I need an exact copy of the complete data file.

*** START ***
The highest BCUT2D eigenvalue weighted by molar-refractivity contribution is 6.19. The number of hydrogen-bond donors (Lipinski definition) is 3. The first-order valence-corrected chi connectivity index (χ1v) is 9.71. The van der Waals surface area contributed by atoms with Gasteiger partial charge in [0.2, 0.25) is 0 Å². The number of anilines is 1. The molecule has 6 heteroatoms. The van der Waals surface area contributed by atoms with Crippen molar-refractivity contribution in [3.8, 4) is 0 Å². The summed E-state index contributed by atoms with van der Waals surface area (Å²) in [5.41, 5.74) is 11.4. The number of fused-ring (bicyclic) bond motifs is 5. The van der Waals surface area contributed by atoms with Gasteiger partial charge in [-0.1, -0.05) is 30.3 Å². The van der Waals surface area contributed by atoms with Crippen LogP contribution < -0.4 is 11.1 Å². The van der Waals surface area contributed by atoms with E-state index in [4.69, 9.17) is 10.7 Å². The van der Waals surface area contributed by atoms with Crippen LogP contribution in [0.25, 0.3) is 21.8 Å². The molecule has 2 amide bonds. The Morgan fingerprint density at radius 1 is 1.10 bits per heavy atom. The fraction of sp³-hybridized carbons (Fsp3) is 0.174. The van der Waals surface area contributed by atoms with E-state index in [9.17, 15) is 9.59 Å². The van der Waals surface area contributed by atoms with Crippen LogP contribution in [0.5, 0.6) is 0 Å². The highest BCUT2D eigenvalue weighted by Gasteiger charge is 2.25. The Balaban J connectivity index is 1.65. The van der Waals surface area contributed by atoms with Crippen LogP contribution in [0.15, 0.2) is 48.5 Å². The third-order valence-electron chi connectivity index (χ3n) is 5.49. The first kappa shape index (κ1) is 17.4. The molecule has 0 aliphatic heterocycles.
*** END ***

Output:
The highest BCUT2D eigenvalue weighted by molar-refractivity contribution is 6.19. The number of hydrogen-bond donors (Lipinski definition) is 3. The first-order valence-corrected chi connectivity index (χ1v) is 9.71. The van der Waals surface area contributed by atoms with Gasteiger partial charge in [0.2, 0.25) is 0 Å². The number of anilines is 1. The molecule has 6 heteroatoms. The van der Waals surface area contributed by atoms with Crippen molar-refractivity contribution in [3.8, 4) is 0 Å². The summed E-state index contributed by atoms with van der Waals surface area (Å²) in [5.41, 5.74) is 11.4. The number of fused-ring (bicyclic) bond motifs is 5. The van der Waals surface area contributed by atoms with Gasteiger partial charge in [-0.1, -0.05) is 30.3 Å². The van der Waals surface area contributed by atoms with Crippen LogP contribution < -0.4 is 11.1 Å². The van der Waals surface area contributed by atoms with E-state index in [4.69, 9.17) is 10.7 Å². The van der Waals surface area contributed by atoms with Crippen LogP contribution in [0.25, 0.3) is 21.8 Å². The molecule has 2 amide bonds. The Morgan fingerprint density at radius 1 is 1.10 bits per heavy atom. The fraction of sp³-hybridized carbons (Fsp3) is 0.174. The van der Waals surface area contributed by atoms with E-state index in [9.17, 15) is 9.59 Å². The van der Waals surface area contributed by atoms with Crippen LogP contribution in [0.5, 0.6) is 0 Å². The highest BCUT2D eigenvalue weighted by Gasteiger charge is 2.25. The Balaban J connectivity index is 1.65. The van der Waals surface area contributed by atoms with Crippen LogP contribution in [0.15, 0.2) is 48.5 Å². The third-order valence-electron chi connectivity index (χ3n) is 5.49. The first kappa shape index (κ1) is 17.4. The molecule has 0 aliphatic heterocycles.